So, you start to see now real applications that also financially make sense. And I think we are going to see a huge acceleration of adoption for two reasons. One is COVID has a – just a side of the inflation topic, but just through COVID we saw an increase on wages in countries like the U.S., 25, 20%, and that’s not going to go down. And unemployment rate is still at the lowest level. So that’s not going to go down anytime soon and it most likely will never go down. So, the business case for automation got 30%, 40% easier in the last 18 months. The second thing is industrial real estate is at highest capacity occupancy, and there’s not much space. So if you need to increase your throughput, you either do a new building or you optimize the one you have. And optimizing the one you have is either you build mezzanine and infrastructure or you automate and throw more technology into it. And so, I think these two dynamics are going to make, you know, the case for automation and digitalization take a much faster pace, if also if all the supply and all the providers can actually really deliver on what their website says.
Scott Luton (00:52:07):
Greg, Nabil makes a pretty compelling start to the business case. Huh?
Greg White (00:52:13):
Yeah. I think so. And I think, you know, at the same time that those factors have held back digital transformation, because the question that I hear often is who’s going to implement this technology on our side as the consumer or B2B customer of that sort of technology. The jobs that technology is, and automation is taking are, well, I feel like we say this all the time, people are staying away in droves from the jobs that most automation is taking. Human beings don’t want those jobs. Even though they fought for ages for $15 an hour, McDonald’s will ultimately be automated, right, or largely automated. Because as you said, as wages increase, they increase, they improve the business proposition for automation. And frankly, if people really wanted those jobs, they’d be taking them now. So we have to acknowledge again that technology is not taking jobs that people want anyway in large numbers.
Greg White (00:53:21):
So now that varies by, you know, Nabil, 18 countries have experienced. That varies by country, right? But that also adjusts the business case for automation because the countries where people still want those jobs, the wages are still much lower than the United States. So, you know, there’s kind of an offsetting factor there. But, yeah, I think there is a ton of business case for automation and digital transformation and for computers doing computer things and elevating humans to do what humans are really, really good at. Right? And, you know, we’re going to continue to see that. The economics will always drive that, you know, regardless of what we hope to get. You know, unintended consequences are often driven, almost always driven, by economics. So, as we make that better case for better pay for certain jobs, those jobs are more likely to get automated depending on what sort of capabilities they require.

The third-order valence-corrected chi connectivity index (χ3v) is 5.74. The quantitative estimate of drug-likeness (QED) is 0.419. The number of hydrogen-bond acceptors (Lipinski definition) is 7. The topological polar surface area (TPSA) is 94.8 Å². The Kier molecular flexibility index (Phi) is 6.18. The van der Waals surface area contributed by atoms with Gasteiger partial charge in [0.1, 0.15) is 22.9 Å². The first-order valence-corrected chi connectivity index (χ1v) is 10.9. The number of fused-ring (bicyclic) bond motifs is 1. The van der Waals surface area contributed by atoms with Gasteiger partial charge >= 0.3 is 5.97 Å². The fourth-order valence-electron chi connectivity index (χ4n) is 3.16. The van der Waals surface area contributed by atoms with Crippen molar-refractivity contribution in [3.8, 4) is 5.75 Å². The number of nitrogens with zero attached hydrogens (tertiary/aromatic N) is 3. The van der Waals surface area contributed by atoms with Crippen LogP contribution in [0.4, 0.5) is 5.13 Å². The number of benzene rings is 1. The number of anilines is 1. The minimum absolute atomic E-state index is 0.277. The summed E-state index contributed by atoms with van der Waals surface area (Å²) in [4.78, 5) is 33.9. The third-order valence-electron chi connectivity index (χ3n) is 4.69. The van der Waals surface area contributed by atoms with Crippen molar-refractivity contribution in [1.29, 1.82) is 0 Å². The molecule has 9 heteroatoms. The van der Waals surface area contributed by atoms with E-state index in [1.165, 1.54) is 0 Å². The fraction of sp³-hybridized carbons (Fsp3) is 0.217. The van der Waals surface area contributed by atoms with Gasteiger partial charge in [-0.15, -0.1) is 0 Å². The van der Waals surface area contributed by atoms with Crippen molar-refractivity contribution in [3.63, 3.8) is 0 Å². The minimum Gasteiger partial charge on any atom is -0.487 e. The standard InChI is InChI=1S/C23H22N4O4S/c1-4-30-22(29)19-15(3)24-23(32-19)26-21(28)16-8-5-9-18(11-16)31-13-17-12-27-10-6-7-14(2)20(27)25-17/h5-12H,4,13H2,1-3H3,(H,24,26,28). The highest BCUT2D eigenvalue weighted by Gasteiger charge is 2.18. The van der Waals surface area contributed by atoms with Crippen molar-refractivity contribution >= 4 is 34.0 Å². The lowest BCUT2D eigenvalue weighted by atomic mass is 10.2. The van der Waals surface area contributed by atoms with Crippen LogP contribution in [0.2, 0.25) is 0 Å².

Greg White (00:54:30):
So, I’m curious as you think about digitalization, digitization, whatever you want to call it. You know, what’s been interesting over the course of the pandemic is that as e-commerce and other digital initiatives have come up, sustainability and ESG initiatives have tended to stay in the forefront at the same time. And I think a lot of people think of those much like they think of network or inventory optimization as a win-lose proposition. And I happen to think of them as, you know, rising tide lifts all boats. But what do you see or what do you expect as, you know, as companies continue to try to meet these ESG goals and meet challenging supply chain demand scenarios?
Nabil Malouli (00:55:29):
Yeah. Absolutely. So, I think, Greg, you mentioned something I just want to make a highlight on this and then I’ll go to the question on [inaudible]. You mentioned something that is very important because investors when I make these statements around robotic and automation, they’re like, “Well, Nabil, if that’s the case why we don’t see 50% of penetration and we see like 5-7% of penetration in the warehousing space and so on?” Like, because this is not – we are not anywhere soon into a plug and play model. So when we go and we deploy autonomous forklifts, autonomous robotics, ASR systems, these things, we have a group of solution engineers that are highly trained to do that. And, in fact, they are the smartest people we have, by the way. They are the one that will build entire buildings. They do all the calculations, the evaluation of different seconds, you’re going to win through that process and so on. And that’s not something that anybody can do. And that’s also something that the robotics company cannot do yet because they just don’t have, even the resources themselves internally to be able to do it for themselves for the moment so they cannot do it on behalf of customers. But we will get there. And once we get there, it would be a different story around how quickly can you actually replicate best practices and how can you replicate solutions. Today, it’s still highly bespoke and it’s still the reason why the adoption is also more complex.